The time has finally come to treat yourself to a new smartphone. You might be due an upgrade. Maybe you’ve lost your phone? Or perhaps your device is simply a little worse for wear after all those years of constant use.
Whatever your reason for purchasing a new device, one of the first things you’ll need to think about is taking out mobile phone insurance.
Smartphones aren’t cheap these days, with some handsets costing £1,000 or more to buy outright. So, you want to make sure your device is protected if it gets lost, stolen or damaged.
Gadget Cover can provide mobile phone insurance policies that include cover against accidental and liquid damage, theft and loss for an extra fee.
Smartphone accessories up to a certain amount will be covered, too, and you’ll be protected against unauthorised usage.
How do you transfer a number to a new device?
It can be really exciting purchasing a new smartphone, especially if it comes with a top-notch camera and all of the latest features.
But taking on a new mobile phone number can be a bit of a pain.
Not just because you have to learn a brand new set of digits (and forget your old number), but also because you’ll have to get in contact with everyone in your phonebook to let them know your number has changed.
And you can bet that half of those people won’t end up saving that new number!
It’s much easier to hold onto your current number and get it transferred to another network. It’s a very easy process, and can save you a lot of hassle in the long run. Here’s what to do:
Get your PAC code
PAC stands for ‘Porting Authorisation Code.’
It’s what you’ll need if you want to keep the same phone number and you’re changing network provider, or if you’re moving from a pay-as-you-go deal to a monthly contract with the same network provider.
If you’re simply moving from one contract to another with the same provider, or from one pay-as-you-go deal to another, your current number will be automatically activated on your new SIM card.
Getting your PAC code via text
It’s never been easier to obtain your PAC code. As PACCodes.co.uk explains, as of July 2019 mobile phone owners can get their code using text-to-switch.
This means that you no longer need to call the network provider to move your number.
Many customers reported feeling frustrated when they contacted their provider for their code, as they would try to persuade them to stay. This won’t be an issue if you use the text-to-switch service.
As the website notes, it’s possible to sign up with another network or to a new contract before asking for your PAC code.
But don’t terminate your contract until you’ve got that code, or you could risk losing your current phone number.
The PACCodes website contains a handy tool where you enter the provider you’re switching from and to in order to find a specific guide on how to obtain the code.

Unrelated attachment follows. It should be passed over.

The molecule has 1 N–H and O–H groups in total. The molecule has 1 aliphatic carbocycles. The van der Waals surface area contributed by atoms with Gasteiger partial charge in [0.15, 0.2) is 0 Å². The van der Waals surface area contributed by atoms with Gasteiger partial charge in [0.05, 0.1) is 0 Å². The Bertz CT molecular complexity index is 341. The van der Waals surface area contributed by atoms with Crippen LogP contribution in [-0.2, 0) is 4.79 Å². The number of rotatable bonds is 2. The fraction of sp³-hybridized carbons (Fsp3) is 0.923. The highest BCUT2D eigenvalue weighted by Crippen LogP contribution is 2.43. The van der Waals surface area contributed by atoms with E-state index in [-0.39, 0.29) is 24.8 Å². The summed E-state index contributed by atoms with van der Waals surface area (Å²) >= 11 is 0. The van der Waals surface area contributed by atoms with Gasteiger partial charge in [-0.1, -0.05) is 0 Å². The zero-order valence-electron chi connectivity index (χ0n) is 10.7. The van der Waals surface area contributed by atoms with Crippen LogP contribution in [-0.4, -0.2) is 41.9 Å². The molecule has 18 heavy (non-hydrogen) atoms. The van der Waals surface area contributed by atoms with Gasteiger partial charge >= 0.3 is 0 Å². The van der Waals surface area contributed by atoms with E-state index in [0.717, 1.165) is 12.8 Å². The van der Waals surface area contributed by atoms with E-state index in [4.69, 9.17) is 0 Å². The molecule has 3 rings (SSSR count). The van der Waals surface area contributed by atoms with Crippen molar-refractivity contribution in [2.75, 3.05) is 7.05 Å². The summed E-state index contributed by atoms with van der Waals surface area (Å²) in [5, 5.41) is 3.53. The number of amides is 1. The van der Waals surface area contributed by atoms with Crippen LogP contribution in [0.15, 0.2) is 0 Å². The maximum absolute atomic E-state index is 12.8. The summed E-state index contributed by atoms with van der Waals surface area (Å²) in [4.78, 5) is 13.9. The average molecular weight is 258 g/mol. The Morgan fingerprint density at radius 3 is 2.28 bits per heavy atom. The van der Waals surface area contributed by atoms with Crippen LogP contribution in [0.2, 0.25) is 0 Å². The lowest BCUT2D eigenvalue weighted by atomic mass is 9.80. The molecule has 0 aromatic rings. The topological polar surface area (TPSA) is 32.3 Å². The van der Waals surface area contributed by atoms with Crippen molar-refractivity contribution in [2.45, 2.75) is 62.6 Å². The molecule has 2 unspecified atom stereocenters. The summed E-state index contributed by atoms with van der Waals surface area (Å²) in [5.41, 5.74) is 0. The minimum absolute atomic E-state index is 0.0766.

You can, of course, still get in contact with your current network provider via phone to obtain the PAC code if you want to speak to a real person.
Codes usually contain nine digits and are valid for 30 days – if your PAC code expires, then all you need to do is request a new one from the network.
Give the PAC code to your new provider
With your PAC code at the ready, you’ll need to get in touch with your new network to give them the code and kick-start the cancellation process with your former provider.
It’s essentially down to your new network provider to deal with the switch; it’ll contact your old provider to tell them about the transfer and will organise when this will happen.
It usually takes around one working day for your number to be transferred, but it may take a few days if you contact them just before or during the weekend.
In the meantime, you’ll want to keep the new, temporary number so that you can still make calls and send texts.
Check the transfer has worked
It’s always worth double checking that the transfer process has been successful.
Ask a family member to give you a call, or phone them and get them to check that your new contact details come up on their screen.
Will you lose service?
It’s possible that you’ll lose service while the actual transfer is taking place, but this should only be for a short period of time (i.e. several minutes).
If it’s taking any longer, it might help to turn your phone off and on again – hopefully service will be restored.
You’ll be able to use the temporary number after you’ve given your new provider your PAC code, up until when the transfer takes place.
What if you want a new number?
If you’d rather start afresh and have a new number with your new smartphone, then you’ll need to request what’s known as a STAC – short for ‘service termination authorisation code’.
As ASDA mobile notes, this code enables you to cancel your number with your current supplier when you switch networks.
The STAC code is free of charge and, just like PAC codes, is valid for up to 30 days (you’ll need to request a new code if you go over 30 days).
Your new network should be able to cancel the number the next working day, bearing in mind that weekends and bank holidays will affect the length of the process.
Mobile phone insurance from Gadget Cover
Arranging mobile phone insurance should be one of the first things you do after you’ve purchased your new smartphone. A policy arranged through Gadget Cover has benefits including:
- First month of cover free on policies paid monthly
- Discounts on policies paid annually
- Unlimited claims
- Truly instant cover
- Low excess fees
- UK-based customer support
- 14-day money back guarantee